Here's a try/start:
Let $A,B$, and $C$ be three possible events, and let $U(event)$ be the utility derived from each event. For example, if event $A$ corresponds to the event of winning the lottery, then $U(A)$ will presumably be a very large value. By contrast, if event $C$ corresponds to the event of falling off a ladder and breaking an arm, $U(C)$ will likely be a very small value.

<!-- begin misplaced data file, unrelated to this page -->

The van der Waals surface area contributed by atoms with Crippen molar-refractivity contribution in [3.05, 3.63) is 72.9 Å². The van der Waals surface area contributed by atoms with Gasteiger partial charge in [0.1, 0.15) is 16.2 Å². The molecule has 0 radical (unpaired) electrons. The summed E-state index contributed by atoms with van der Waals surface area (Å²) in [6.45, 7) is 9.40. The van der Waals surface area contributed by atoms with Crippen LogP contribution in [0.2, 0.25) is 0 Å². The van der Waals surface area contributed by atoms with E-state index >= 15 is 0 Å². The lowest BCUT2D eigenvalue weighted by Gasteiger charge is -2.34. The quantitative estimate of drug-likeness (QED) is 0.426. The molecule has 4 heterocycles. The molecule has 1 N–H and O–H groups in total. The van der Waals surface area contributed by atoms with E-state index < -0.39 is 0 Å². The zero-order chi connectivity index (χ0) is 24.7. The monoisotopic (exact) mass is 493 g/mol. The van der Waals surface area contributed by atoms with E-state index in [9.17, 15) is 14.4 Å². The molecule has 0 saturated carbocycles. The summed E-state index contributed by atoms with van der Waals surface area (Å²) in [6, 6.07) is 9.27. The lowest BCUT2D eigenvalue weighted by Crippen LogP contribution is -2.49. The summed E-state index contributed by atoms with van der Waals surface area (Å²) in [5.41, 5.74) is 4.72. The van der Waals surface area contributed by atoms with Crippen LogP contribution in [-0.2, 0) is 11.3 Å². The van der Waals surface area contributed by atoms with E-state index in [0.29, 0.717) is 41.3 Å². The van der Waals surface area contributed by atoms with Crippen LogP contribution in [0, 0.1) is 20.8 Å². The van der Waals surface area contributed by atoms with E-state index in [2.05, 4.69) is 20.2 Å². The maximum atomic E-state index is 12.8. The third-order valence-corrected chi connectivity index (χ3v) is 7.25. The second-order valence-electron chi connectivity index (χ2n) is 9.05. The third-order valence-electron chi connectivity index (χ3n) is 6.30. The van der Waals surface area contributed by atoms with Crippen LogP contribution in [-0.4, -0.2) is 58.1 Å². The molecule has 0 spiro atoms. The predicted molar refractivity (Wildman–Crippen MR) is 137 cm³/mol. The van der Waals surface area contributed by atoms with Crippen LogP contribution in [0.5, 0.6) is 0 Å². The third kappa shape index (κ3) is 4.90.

- Transitivity: if $U(A)>U(B)$ and $U(B)>U(C)$, then $U(A)>U(C)$
- Continuity: if $U(A)>U(B)>U(C)$, then $\exists p \in [0,1]$ such that $$U(B) = pU(A) + (1-p)U(C)$$ i.e. the utility function $U(event)$ is a continuous function
- Independence of Choice: (?)
- Stochastic Dominance: if $U(A) = U(B)$, then if we must choose between $A$ and $B$, we ought to choose the one that is more likely to occur